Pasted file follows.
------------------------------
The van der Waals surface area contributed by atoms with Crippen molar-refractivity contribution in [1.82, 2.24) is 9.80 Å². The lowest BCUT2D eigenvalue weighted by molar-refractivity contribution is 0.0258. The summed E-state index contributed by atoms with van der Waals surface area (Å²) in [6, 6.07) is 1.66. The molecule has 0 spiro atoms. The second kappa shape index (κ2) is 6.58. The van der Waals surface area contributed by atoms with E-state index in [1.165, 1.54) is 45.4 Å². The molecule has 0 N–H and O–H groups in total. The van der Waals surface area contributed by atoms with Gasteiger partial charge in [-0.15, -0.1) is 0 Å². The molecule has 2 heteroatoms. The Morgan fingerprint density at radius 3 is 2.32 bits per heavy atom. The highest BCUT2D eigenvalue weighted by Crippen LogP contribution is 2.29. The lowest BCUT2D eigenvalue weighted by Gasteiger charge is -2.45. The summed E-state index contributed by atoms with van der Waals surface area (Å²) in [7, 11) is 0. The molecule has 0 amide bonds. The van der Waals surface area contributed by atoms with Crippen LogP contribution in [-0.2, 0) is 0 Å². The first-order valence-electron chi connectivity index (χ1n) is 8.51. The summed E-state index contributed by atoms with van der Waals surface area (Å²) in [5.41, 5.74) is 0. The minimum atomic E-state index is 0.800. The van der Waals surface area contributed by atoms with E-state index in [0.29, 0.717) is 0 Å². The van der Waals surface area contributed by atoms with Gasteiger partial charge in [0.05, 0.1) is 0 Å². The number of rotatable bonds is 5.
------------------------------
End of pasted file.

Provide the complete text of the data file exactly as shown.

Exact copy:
The van der Waals surface area contributed by atoms with Crippen molar-refractivity contribution in [1.82, 2.24) is 9.80 Å². The lowest BCUT2D eigenvalue weighted by molar-refractivity contribution is 0.0258. The summed E-state index contributed by atoms with van der Waals surface area (Å²) in [6, 6.07) is 1.66. The molecule has 0 spiro atoms. The second kappa shape index (κ2) is 6.58. The van der Waals surface area contributed by atoms with E-state index in [1.165, 1.54) is 45.4 Å². The molecule has 0 N–H and O–H groups in total. The van der Waals surface area contributed by atoms with Gasteiger partial charge in [-0.15, -0.1) is 0 Å². The molecule has 2 heteroatoms. The Morgan fingerprint density at radius 3 is 2.32 bits per heavy atom. The highest BCUT2D eigenvalue weighted by Crippen LogP contribution is 2.29. The lowest BCUT2D eigenvalue weighted by Gasteiger charge is -2.45. The summed E-state index contributed by atoms with van der Waals surface area (Å²) in [7, 11) is 0. The molecule has 0 amide bonds. The van der Waals surface area contributed by atoms with Crippen LogP contribution in [-0.2, 0) is 0 Å². The first-order valence-electron chi connectivity index (χ1n) is 8.51. The summed E-state index contributed by atoms with van der Waals surface area (Å²) in [5.41, 5.74) is 0. The minimum atomic E-state index is 0.800. The van der Waals surface area contributed by atoms with E-state index in [0.29, 0.717) is 0 Å². The van der Waals surface area contributed by atoms with Gasteiger partial charge in [0.05, 0.1) is 0 Å². The number of rotatable bonds is 5.